Nobody wants to be the 'wife'

I’m a big fan of Sandra Tsing Loh and her rant-a-rific works. I was especially inspired and adjusted my way of thinking about scary urban public schools after laughing out loud all the way through Mother on Fire.  Yesterday’s op-ed in the New York Times offered another example of Tsing Loh’s stellar ability to bring humor to a much bigger social issue – a woman’s role.

Unfortunately, as she defined “wife” for the second time in the last year I felt I might be moving further away from Tsing Loh’s worldview even as I nodded in agreement with her sentiment that something’s gotta’ give. (Her Atlantic essay on her affair and subsequent divorce put the first dent in my fantasy of becoming her wine-drinking, inside-joke-sharing BFF.)

Still, a return to a life more like the 1950s, with one breadwinner and one homemaker, is an unreasonable expectation. It is particularly so since, as the breadwinner, I wish to be the husband, and hence what I’m looking for is a wife — a loyal helpmeet who keeps the home fires burning and offers uncritical emotional support when I, the gladiator, return exhausted from the arena. Who are the (actively listening!) men without money who can adapt to such a role?

via Op-Ed Contributor – My So-Called Wife –

I know there are still women out there who relish being in control of the domestic sphere, but until those women are paid what they are worth it’s a position lacking in respect and economic power felt most keenly post-divorce. I wouldn’t want to be in that position and I wouldn’t want to relegate my partner to that role either. So I respectfully disagree with Tsing Loh’s first sentence:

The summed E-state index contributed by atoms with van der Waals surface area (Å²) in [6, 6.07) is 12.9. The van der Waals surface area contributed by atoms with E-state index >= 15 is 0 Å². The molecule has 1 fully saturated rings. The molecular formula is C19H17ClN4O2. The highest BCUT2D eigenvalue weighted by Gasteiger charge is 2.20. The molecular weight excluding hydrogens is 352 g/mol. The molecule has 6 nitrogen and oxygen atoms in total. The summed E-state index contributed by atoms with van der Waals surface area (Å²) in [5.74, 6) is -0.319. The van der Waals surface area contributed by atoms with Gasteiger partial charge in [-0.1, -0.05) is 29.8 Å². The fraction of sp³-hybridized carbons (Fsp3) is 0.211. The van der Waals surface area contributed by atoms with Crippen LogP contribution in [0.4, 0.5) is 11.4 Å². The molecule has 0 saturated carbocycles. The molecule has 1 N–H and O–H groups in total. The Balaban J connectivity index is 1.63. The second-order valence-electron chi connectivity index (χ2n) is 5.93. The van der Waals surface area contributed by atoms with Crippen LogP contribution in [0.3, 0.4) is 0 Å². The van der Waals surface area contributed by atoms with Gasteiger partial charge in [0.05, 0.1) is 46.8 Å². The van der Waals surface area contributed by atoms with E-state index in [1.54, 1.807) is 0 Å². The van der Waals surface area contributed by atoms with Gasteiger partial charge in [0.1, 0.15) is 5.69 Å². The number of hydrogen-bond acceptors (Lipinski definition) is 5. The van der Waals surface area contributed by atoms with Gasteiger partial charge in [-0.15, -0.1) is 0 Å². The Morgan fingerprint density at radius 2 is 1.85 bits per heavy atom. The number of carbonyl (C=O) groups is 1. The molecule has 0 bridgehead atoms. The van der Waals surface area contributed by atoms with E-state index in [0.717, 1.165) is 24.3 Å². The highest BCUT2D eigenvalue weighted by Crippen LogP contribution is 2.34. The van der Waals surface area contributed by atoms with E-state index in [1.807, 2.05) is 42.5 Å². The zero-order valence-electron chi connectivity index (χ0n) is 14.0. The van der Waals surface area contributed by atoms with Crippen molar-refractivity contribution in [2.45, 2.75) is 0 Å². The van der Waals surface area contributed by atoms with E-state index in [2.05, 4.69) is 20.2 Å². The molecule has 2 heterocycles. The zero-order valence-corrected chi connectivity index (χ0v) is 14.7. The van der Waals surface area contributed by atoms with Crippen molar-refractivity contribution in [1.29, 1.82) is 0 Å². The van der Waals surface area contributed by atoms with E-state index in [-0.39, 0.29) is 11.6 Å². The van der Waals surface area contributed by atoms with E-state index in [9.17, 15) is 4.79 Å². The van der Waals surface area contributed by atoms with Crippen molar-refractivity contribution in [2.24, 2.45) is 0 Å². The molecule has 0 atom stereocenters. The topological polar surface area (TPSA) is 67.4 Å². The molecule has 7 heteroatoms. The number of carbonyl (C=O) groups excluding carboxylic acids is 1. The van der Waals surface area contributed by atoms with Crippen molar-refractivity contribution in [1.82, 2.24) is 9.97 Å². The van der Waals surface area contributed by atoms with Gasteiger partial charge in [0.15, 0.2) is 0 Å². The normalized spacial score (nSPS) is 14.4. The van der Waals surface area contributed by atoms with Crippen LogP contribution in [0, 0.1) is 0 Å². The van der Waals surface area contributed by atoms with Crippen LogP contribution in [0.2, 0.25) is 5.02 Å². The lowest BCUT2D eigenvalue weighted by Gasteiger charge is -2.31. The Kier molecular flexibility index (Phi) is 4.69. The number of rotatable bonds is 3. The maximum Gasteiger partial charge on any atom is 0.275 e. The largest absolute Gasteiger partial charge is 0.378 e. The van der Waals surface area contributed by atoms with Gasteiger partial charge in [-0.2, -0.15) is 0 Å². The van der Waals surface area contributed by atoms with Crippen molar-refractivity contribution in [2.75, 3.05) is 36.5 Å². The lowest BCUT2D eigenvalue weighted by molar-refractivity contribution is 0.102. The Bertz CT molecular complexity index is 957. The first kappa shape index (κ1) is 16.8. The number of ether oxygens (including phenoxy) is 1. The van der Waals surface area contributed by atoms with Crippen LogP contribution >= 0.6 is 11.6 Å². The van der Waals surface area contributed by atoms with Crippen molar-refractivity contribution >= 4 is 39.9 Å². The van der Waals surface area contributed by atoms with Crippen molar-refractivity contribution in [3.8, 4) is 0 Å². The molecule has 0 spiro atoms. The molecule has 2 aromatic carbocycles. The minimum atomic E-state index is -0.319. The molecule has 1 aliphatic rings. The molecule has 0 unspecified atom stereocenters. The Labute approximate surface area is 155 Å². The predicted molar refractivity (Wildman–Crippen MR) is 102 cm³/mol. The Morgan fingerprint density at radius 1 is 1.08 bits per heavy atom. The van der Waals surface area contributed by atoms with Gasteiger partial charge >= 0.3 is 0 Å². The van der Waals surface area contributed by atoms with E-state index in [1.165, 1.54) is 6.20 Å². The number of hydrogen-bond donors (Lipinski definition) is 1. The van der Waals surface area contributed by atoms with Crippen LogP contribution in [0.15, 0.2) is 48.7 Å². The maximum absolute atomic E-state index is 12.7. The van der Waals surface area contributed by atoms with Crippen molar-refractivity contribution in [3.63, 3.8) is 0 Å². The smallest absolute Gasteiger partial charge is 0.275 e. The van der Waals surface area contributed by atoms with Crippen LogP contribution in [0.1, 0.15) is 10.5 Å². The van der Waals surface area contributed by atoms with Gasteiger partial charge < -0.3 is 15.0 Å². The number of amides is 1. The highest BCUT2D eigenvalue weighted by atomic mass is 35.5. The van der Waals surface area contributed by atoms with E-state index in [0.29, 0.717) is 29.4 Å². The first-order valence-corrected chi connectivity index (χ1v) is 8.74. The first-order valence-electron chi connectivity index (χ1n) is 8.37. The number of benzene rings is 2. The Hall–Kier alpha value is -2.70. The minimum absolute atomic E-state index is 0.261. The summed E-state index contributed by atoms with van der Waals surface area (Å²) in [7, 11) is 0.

In the end, we all want a wife. But the home has become increasingly invaded by the ethos of work, work, work, with twin sets of external clocks imposed on a household’s natural rhythms. And in the transformation of men and women into domestic co-laborers, the Art of the Wife is fast disappearing.

via Op-Ed Contributor – My So-Called Wife –

Rather than pine for a wife, what we really need is a complete value shift in our country. Those who are lucky enough to be gainfully employed and receiving health care benefits are working 60+ hour weeks and not taking vacation and paying people to clean, cook and care for their children. Those unlucky in America are working two to three jobs and praying no one in their family gets sick or injured. Neither scenario is good for raising healthy families or keeping the house in order.

We need a majority that demands or just allows men and women to make their family a priority by flexible schedules for both sexes when your children are young and at home instead of penalizing anyone who dare take maternity or (the as-common-as-a-Yeti-sighiting) paternity leave. What we really need is an equal amount of legislation protecting familes when they’re at their most vulnerable as lip service paid to “family values.” Nobody should have to be a domestic servant, everyone should have time to spend taking care of their children, their spouses and  – admittedly, less important – their dishes. Other civilized nations seem to get this, what’s our problem? Really, I’d love to know because I just don’t get why working yourself to death is a value more important than creating healthy human beings. And having a wife catering to your cocktail needs won’t change the fact that families in this no-win situation are suffering from financial and emotional stress that cannot be fixed by an angry, servile woman organizing the refrigerator.

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6 Responses to Nobody wants to be the 'wife'

  1. Caitlin Kelly says:

    Capitalism. You and I live in a nation devoted to power of money and a loathing of government intervention, help or thoughtful and helpful social policy. The feds are throwing billions at the bankers who are raking in enormous bonuses to pay their maids, nannies and au pairs — so their lazy-ass wives can do more yoga and shop more. Yeah, that sounds like a plan.